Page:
I don’t really prep a lot of meals. My husband does not like frozen meals, and he does not like leftovers frozen and used later. But, I do prep fruit, and fresh vegetables, so they are easy to just grab and eat. You will see a bag of oranges in the image. I cut them into small wedges and put them in the fridge. I did not buy bananas this week. All veggies are washed and cut for easy use. I am going to start cutting onions ahead and putting them in the fridge, and lettuce as well. We always have canned and frozen veggies on hand. I don’t keep a ton of food on hand anymore. I find it doesn’t get used and it just goes to waste.

My menu plan always starts on a Saturday and ends on Friday. I do not always shop on the same day. It all depends on my work schedule. This week I have a Dr. appt in the city where Aldis is located. I am going to shop there this week and see if there is a big enough difference in the number of food items I can get as compared to my local Walmart. If it is I may consider the drive to Aldis a good idea.

We had bought a second turkey at Thanksgiving when they were marked way down to move. I don’t remember the size, but it was a good-sized turkey for 11 dollars. We had that on Saturday for dinner for our monthly family dinner. Today is Monday and I still have enough meat left to make sandwiches for lunch. You can make broth and soup, but it is really warm here right now and soup is not desirable. I may not eat all of the items in the food haul. I may eat a variation or smaller portions if needed.

Meal Plan for this week:

Saturday, March 4th: Turkey, mashed potatoes, gravy, dinner rolls, green beans and my son brought ice cream for dessert.

Sunday: Tacos. I eat a taco salad.

Monday: Pizza a note about frozen pizza and CKD. Most of them I don’t like, this Walmart brand one shown in the image is pretty good. However, normally I only eat one piece and have a big salad. Last week I ate two pieces and had a massive headache. The preservatives or extra sodium, or both, were most likely the reason for my headache. So, if you have CKD and you experience headaches after eating processed foods, cut back your serving size or avoid if possible.

Tuesday: Macaroni salad with egg or tuna. We are quickly moving into warmer months and our Summer menu. We eat a lot of salad and sandwiches. I hate to use the oven. I did get a new, larger air fryer for Christmas and I am hoping it won’t warm up the house.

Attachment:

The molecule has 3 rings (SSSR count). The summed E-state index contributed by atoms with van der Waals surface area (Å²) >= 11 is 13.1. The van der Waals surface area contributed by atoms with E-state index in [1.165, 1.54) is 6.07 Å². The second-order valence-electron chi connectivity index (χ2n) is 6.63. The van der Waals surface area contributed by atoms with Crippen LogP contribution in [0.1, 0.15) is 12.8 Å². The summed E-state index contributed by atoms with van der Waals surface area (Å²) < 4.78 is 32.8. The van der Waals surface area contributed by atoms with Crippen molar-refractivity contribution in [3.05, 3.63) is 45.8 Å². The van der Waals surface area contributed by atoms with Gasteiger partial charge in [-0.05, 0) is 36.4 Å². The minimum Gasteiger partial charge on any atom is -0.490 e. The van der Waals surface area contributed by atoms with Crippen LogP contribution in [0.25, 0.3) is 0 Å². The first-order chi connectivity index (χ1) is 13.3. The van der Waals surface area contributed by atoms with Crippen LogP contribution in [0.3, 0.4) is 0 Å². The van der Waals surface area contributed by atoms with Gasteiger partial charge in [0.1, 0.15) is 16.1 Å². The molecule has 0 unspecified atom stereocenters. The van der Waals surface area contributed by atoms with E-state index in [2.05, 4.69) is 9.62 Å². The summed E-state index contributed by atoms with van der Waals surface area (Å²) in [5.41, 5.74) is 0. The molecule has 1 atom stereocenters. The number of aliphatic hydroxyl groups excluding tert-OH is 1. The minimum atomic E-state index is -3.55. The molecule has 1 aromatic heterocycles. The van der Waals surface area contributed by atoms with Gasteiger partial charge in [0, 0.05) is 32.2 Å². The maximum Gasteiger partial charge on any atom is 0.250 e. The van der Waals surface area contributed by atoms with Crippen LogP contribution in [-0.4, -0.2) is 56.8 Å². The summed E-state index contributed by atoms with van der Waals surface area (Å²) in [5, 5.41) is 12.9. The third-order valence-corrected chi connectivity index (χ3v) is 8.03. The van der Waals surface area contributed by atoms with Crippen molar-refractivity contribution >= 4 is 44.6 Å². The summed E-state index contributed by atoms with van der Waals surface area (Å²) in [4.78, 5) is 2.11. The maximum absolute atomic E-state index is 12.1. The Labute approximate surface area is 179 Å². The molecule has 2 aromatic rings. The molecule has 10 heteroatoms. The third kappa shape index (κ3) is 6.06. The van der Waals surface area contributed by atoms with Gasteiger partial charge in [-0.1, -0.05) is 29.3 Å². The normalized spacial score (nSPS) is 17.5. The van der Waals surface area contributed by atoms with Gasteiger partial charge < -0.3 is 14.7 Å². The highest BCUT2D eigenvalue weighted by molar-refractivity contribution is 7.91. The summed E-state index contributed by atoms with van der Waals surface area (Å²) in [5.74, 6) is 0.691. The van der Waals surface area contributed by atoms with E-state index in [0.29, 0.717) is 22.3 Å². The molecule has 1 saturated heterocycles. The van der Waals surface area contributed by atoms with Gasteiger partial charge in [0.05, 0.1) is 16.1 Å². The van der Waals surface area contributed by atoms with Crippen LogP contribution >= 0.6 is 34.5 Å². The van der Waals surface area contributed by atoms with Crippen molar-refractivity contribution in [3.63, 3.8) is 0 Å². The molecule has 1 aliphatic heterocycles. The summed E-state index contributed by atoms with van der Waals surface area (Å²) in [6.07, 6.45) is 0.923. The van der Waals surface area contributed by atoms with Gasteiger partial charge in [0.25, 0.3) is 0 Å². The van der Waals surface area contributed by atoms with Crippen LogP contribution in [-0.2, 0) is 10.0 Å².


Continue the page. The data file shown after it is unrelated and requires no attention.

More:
Wednesday: Pizza I will not eat pizza this day.

Thursday: Big Mac in a bowl. This is one of our favorite warmer month recipes. You will see it a lot. You will see in the picture I spent the extra few dollars to get the three-pack of organic ground beef. To me, it is worth it if I am going to eat red meat.

Friday: This will be a new recipe for me but as you can see there is a whole carton of half and half in the picture. I will probably make this a few weeks in a row so it doesn’t go to waste. I tried it in my coffee, but yuck. I will be making my own alfredo sauce. I tend to not like the store-bought jar varieties, even the organic ones. This meal will be chicken alfredo, pasta, and broccoli.

I threw away my receipt by accident so I don’t have the prices for each meal. I promise next week I will.

These posts are one of my most popular topics on this blog. If you would like me to write about something in particular, let me know in the comments. Wednesday will begin the weekly slides for the new AKF Kidney Classes. I finally got to the new class and am ready to begin teaching it. I will post a new one each Wednesday. If you would rather do the whole class at once, you can contact me below and I will work with you to set something up.

My disclaimer is short and sweet. None of the information on this blog is intended to be medical or nutritional advice. It is for informational purposes only and to spark a conversation.

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Food On Friday: Ezekiel Bread

Updated 3/4/2023 this post is from 2019. I have not bought this bread in quite some time. With inflation it is just not economical to buy bread only one person in the house will eat.

Welcome to Food on Friday!  Today, I am going talk to you about, Ezekiel Bread.  The kind I buy is the whole grain kind.  There are other varieties, but this is the one I chose to start with.  This is my first time trying this bread.  This is not a paid post.

First, let me start by saying this is not the most delicious bread I have ever eaten.  Matter of fact it isn’t delicious much at all.  So, if flavor is super important to you, this particular bread may not work.  This bread is also the first Organic bread I have tried.  No one else will eat this but me, lol, at my house.

So, why did I buy this bread?  There are several reasons, and they are listed below.